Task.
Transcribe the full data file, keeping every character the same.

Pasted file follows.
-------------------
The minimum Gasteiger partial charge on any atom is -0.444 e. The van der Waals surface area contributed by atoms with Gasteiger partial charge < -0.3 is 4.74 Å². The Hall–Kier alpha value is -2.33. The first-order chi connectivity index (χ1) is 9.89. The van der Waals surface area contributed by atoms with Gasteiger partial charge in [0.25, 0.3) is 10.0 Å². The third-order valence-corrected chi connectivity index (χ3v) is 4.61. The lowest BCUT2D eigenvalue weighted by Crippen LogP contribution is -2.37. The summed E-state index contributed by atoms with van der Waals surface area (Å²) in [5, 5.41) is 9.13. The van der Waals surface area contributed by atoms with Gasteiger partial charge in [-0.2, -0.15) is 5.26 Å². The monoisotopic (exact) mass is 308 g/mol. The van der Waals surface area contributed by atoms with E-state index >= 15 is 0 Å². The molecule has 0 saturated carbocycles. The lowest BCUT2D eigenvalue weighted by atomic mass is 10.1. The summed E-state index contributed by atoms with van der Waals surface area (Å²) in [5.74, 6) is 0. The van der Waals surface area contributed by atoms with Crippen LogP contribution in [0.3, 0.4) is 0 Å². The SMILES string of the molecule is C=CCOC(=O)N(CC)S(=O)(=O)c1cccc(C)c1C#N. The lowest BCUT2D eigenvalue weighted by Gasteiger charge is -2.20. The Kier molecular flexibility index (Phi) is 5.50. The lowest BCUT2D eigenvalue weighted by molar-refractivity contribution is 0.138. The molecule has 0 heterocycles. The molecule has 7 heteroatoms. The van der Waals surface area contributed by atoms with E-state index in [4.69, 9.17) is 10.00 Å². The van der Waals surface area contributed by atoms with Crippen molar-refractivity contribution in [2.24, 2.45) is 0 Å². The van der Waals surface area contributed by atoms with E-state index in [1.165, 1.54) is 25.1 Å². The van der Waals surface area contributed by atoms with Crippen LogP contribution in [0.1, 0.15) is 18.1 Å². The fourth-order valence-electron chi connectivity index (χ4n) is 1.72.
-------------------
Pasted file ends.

The minimum Gasteiger partial charge on any atom is -0.444 e. The van der Waals surface area contributed by atoms with Gasteiger partial charge < -0.3 is 4.74 Å². The Hall–Kier alpha value is -2.33. The first-order chi connectivity index (χ1) is 9.89. The van der Waals surface area contributed by atoms with Gasteiger partial charge in [0.25, 0.3) is 10.0 Å². The third-order valence-corrected chi connectivity index (χ3v) is 4.61. The lowest BCUT2D eigenvalue weighted by Crippen LogP contribution is -2.37. The summed E-state index contributed by atoms with van der Waals surface area (Å²) in [5, 5.41) is 9.13. The van der Waals surface area contributed by atoms with Gasteiger partial charge in [-0.2, -0.15) is 5.26 Å². The monoisotopic (exact) mass is 308 g/mol. The van der Waals surface area contributed by atoms with E-state index >= 15 is 0 Å². The molecule has 0 saturated carbocycles. The lowest BCUT2D eigenvalue weighted by atomic mass is 10.1. The summed E-state index contributed by atoms with van der Waals surface area (Å²) in [5.74, 6) is 0. The van der Waals surface area contributed by atoms with Crippen LogP contribution in [0.3, 0.4) is 0 Å². The SMILES string of the molecule is C=CCOC(=O)N(CC)S(=O)(=O)c1cccc(C)c1C#N. The lowest BCUT2D eigenvalue weighted by Gasteiger charge is -2.20. The Kier molecular flexibility index (Phi) is 5.50. The lowest BCUT2D eigenvalue weighted by molar-refractivity contribution is 0.138. The molecule has 0 heterocycles. The molecule has 7 heteroatoms. The van der Waals surface area contributed by atoms with E-state index in [4.69, 9.17) is 10.00 Å². The van der Waals surface area contributed by atoms with Crippen molar-refractivity contribution in [2.24, 2.45) is 0 Å². The van der Waals surface area contributed by atoms with E-state index in [1.165, 1.54) is 25.1 Å². The van der Waals surface area contributed by atoms with Crippen LogP contribution in [0.1, 0.15) is 18.1 Å². The fourth-order valence-electron chi connectivity index (χ4n) is 1.72.